@Jordan Carlyon: Yes, it is the distance to surface of mars, i.e the hight. – Américo Tavares Oct 2 '11 at 21:53
@Jordan Carlyon: You see that because from the given formula for $h$, at $t=0$ $h=0$ (surface of mars). – Américo Tavares Oct 2 '11 at 21:57

The question asks us to find the velocity. The velocity at any time $t$ is equal to $\frac{dh}{dt}$. We have in general $$\frac{dh}{dt}=15-3.72t.\qquad\text{(Equation 1)}$$

If we had been asked for the velocity at time $t=3$, for example, life would be easy, we would just substitute $3$ for $t$ in the above equation.

Unfortunately, we have been asked something more complicated, namely the two possible velocities when the height of the rock is $25$.

The height $h$ of the rock is $25$ when $$25=15t-1.86t^2. \qquad\text{(Equation 2)}$$
From this equation, we should be able to find the two times $t$ when $h=25$. And once we know these two times $t$, simple substitution in Equation 1 will give us the velocities.

Equation 2 is equivalent to $1.86t^2-15t+25=0$. This is a standard quadratic equation, with slightly messy coefficients. To solve for $t$, we use the Quadratic Formula. We get $$t=\frac{15\pm\sqrt{15^2-(4)(1.86)(25)}}{3.72}.\qquad\text{(Equation 3)}$$

Finally, we use the calculator to find good approximations to the two times $t$ when the height of the rock is $25$, and substitute in Equation 1.

Comment: We suggested using the calculator to find the two values of $t$ at which the height is $25$. But there is a better way. The velocity at time $t$ is $15+3.72t$. Substitute the values of $t$ obtained in Equation 3. There is very nice simplification, and we get that the two velocities are $\pm\sqrt{15^2-(4)(1.86)(25)}=\pm\sqrt{39}$. Thus it turns out (by symmetry, this is no big surprise!) that the speed of the rock is the same when it reaches height $25$ on its way up as when it reaches height $25$ again on its way down. But the velocities (positive for up, negative for down) are different. The great simplification that we got by not using the calculator immediately hints that there may be a simpler approach to the problem. And indeed there is, but the approach that we described in the main part of the answer is the most straightforward one. However, it can be in general quite useful not to bring out the calculator too early.

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What is 3.72 and why is it involved in this problem? This is so frustrating for me, I have spent all morning on two problems and I still have over 14 hours of homework to do. – user138246 Oct 2 '11 at 18:30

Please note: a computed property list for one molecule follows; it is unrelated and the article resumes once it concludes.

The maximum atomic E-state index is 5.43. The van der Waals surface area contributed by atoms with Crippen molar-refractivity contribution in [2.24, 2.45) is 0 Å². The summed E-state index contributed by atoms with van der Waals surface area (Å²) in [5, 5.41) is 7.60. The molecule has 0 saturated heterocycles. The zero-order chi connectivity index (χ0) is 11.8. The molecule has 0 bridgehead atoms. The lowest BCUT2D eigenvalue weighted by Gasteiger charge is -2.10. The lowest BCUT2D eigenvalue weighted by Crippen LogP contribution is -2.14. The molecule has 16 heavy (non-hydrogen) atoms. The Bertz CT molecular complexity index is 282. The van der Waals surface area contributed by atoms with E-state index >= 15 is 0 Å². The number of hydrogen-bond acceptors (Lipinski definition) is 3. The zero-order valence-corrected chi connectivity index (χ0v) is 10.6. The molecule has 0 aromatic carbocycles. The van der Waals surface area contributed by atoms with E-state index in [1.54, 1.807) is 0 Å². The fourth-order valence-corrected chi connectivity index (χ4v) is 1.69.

I could have given more detail. You know the Quadratic Formula for the solutions of $ax^2+bx+c=0$. It is $x=\frac{-b\pm\sqrt{b^2-4ac}}{2a}$. In our case, $a=1.86$, so $2a=3.72$. – André Nicolas Oct 2 '11 at 18:35

You presumably know some formulae which look something like $s = ut +\frac{1}{2}at^2$ and $v=u+at$, where $s$ is distance at time $t$, $u$ is the initial velocity, $v$ is the velocity at time $t$, and $a$ is the constant acceleration.

So if $s=h$, you can find what the initial velocity $u$ and acceleration $a$ are.

You could solve $25 = 15t - 1.86 t^2$ for $t$ to get two solutions, and then use them to find the two values of $v$.

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I have no idea what ut+1/2at^2 is. – user138246 Oct 2 '11 at 17:39
@Jordan: they are equations of motion under constant acceleration. Basic physics/mechanics. – Henry Oct 2 '11 at 20:47
I don't think I am suppose to know that for this problem. – user138246 Oct 2 '11 at 21:18

You have something of the right start with plugging in 25 for h, but you've taken the derivative too early. Remember that the position (height) equation is given in terms of t. Thus its derivative, whose output will give you velocity, is also in terms of t. You found the correct derivative $\frac{dh}{dt} = 15-2(1.86t)$. So, all you need now, is the values of t such that h is 25.

HINT: t will be the solutions of the equation you gave above: $25=15t-1.86t^2$

Can you go from there?

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I don't understand what you mean by I found the derivative, all I did is set the equation equal to 25 but I don't know how to find the derivative. – user138246 Oct 2 '11 at 17:31
I have no idea how to solve for t in that equation. – user138246 Oct 2 '11 at 17:40
@jordan "I know that but if I take the derivative of 25=15t−1.86t2 I just get 0=15-2(1.86t) which I know doesn't help because that is the same as the derivative when it is at 0." That was your comment two hours ago. What you did taking the equation from 25=15t+1.86t2 to 0=15+2(1.86t) was finding the derivative. The only modification I made in my answer was to replace h=25 with just h. Then, $\frac{d}{dt}(h) = \frac{dh}{dt} = velocity = v$. The derivative ($\frac{d}{dt}$) of the RHS is simply what you stated in your comment above. – Drew Christianson Oct 2 '11 at 18:15
@jordan As for solving for t in my hint, moving everything to the right hand side and it's a basic quadratic equation... – Drew Christianson Oct 2 '11 at 18:17
But that is the same as the derivative when the height is any number so how does that help me? – user138246 Oct 2 '11 at 18:19